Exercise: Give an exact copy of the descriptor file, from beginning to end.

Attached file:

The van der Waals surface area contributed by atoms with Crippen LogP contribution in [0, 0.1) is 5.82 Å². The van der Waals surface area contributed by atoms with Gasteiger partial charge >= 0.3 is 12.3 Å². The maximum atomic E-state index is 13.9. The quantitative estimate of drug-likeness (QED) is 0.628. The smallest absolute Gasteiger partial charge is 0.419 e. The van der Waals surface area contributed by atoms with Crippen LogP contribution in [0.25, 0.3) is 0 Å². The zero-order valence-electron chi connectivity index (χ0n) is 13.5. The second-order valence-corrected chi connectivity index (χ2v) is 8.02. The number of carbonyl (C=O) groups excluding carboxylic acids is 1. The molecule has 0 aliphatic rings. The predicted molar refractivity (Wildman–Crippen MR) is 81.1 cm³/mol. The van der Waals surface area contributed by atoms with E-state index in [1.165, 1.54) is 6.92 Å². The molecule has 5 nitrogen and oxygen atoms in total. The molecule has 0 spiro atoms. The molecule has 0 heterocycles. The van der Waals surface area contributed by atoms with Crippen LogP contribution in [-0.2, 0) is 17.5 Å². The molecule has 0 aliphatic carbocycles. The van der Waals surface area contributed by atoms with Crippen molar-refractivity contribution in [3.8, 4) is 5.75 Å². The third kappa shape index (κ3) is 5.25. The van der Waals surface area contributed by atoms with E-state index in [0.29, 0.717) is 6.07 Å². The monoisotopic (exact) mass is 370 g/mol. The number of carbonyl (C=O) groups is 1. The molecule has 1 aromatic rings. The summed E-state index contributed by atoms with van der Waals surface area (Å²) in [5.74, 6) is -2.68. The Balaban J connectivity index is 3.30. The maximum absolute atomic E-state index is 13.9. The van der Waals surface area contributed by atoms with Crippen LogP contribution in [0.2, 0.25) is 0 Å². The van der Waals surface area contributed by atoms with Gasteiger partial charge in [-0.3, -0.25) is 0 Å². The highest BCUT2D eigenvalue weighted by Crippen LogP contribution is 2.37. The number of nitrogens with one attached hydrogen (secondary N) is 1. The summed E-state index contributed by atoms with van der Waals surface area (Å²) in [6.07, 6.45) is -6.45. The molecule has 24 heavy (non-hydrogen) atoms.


The van der Waals surface area contributed by atoms with Crippen LogP contribution in [0, 0.1) is 5.82 Å². The van der Waals surface area contributed by atoms with Gasteiger partial charge >= 0.3 is 12.3 Å². The maximum atomic E-state index is 13.9. The quantitative estimate of drug-likeness (QED) is 0.628. The smallest absolute Gasteiger partial charge is 0.419 e. The van der Waals surface area contributed by atoms with Crippen LogP contribution in [0.25, 0.3) is 0 Å². The zero-order valence-electron chi connectivity index (χ0n) is 13.5. The second-order valence-corrected chi connectivity index (χ2v) is 8.02. The number of carbonyl (C=O) groups excluding carboxylic acids is 1. The molecule has 0 aliphatic rings. The predicted molar refractivity (Wildman–Crippen MR) is 81.1 cm³/mol. The van der Waals surface area contributed by atoms with E-state index in [1.165, 1.54) is 6.92 Å². The molecule has 5 nitrogen and oxygen atoms in total. The molecule has 0 spiro atoms. The molecule has 0 heterocycles. The van der Waals surface area contributed by atoms with Crippen LogP contribution in [-0.2, 0) is 17.5 Å². The molecule has 0 aliphatic carbocycles. The van der Waals surface area contributed by atoms with Crippen molar-refractivity contribution in [3.8, 4) is 5.75 Å². The third kappa shape index (κ3) is 5.25. The van der Waals surface area contributed by atoms with E-state index in [0.29, 0.717) is 6.07 Å². The monoisotopic (exact) mass is 370 g/mol. The number of carbonyl (C=O) groups is 1. The molecule has 1 aromatic rings. The summed E-state index contributed by atoms with van der Waals surface area (Å²) in [5.74, 6) is -2.68. The Balaban J connectivity index is 3.30. The maximum absolute atomic E-state index is 13.9. The van der Waals surface area contributed by atoms with Crippen LogP contribution in [0.2, 0.25) is 0 Å². The van der Waals surface area contributed by atoms with Gasteiger partial charge in [-0.3, -0.25) is 0 Å². The highest BCUT2D eigenvalue weighted by Crippen LogP contribution is 2.37. The number of nitrogens with one attached hydrogen (secondary N) is 1. The summed E-state index contributed by atoms with van der Waals surface area (Å²) in [6.07, 6.45) is -6.45. The molecule has 24 heavy (non-hydrogen) atoms.